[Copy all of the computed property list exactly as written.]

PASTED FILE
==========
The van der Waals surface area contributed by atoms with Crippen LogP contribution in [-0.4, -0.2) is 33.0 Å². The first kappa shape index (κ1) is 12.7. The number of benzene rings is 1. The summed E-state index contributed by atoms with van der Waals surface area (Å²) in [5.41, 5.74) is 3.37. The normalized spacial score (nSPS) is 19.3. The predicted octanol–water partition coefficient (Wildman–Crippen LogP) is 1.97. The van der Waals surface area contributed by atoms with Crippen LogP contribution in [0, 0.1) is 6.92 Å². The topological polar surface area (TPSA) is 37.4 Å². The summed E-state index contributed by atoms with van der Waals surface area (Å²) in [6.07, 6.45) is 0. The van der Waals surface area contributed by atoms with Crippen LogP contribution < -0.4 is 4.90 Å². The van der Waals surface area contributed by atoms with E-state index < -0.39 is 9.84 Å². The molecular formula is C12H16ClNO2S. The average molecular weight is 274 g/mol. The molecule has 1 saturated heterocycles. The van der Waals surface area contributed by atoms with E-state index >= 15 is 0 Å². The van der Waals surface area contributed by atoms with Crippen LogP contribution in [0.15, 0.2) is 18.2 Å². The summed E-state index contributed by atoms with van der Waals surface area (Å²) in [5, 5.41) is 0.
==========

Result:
The van der Waals surface area contributed by atoms with Crippen LogP contribution in [-0.4, -0.2) is 33.0 Å². The first kappa shape index (κ1) is 12.7. The number of benzene rings is 1. The summed E-state index contributed by atoms with van der Waals surface area (Å²) in [5.41, 5.74) is 3.37. The normalized spacial score (nSPS) is 19.3. The predicted octanol–water partition coefficient (Wildman–Crippen LogP) is 1.97. The van der Waals surface area contributed by atoms with Crippen LogP contribution in [0, 0.1) is 6.92 Å². The topological polar surface area (TPSA) is 37.4 Å². The summed E-state index contributed by atoms with van der Waals surface area (Å²) in [6.07, 6.45) is 0. The van der Waals surface area contributed by atoms with Crippen LogP contribution < -0.4 is 4.90 Å². The van der Waals surface area contributed by atoms with E-state index < -0.39 is 9.84 Å². The molecular formula is C12H16ClNO2S. The average molecular weight is 274 g/mol. The molecule has 1 saturated heterocycles. The van der Waals surface area contributed by atoms with E-state index >= 15 is 0 Å². The van der Waals surface area contributed by atoms with Crippen LogP contribution in [0.15, 0.2) is 18.2 Å². The summed E-state index contributed by atoms with van der Waals surface area (Å²) in [5, 5.41) is 0.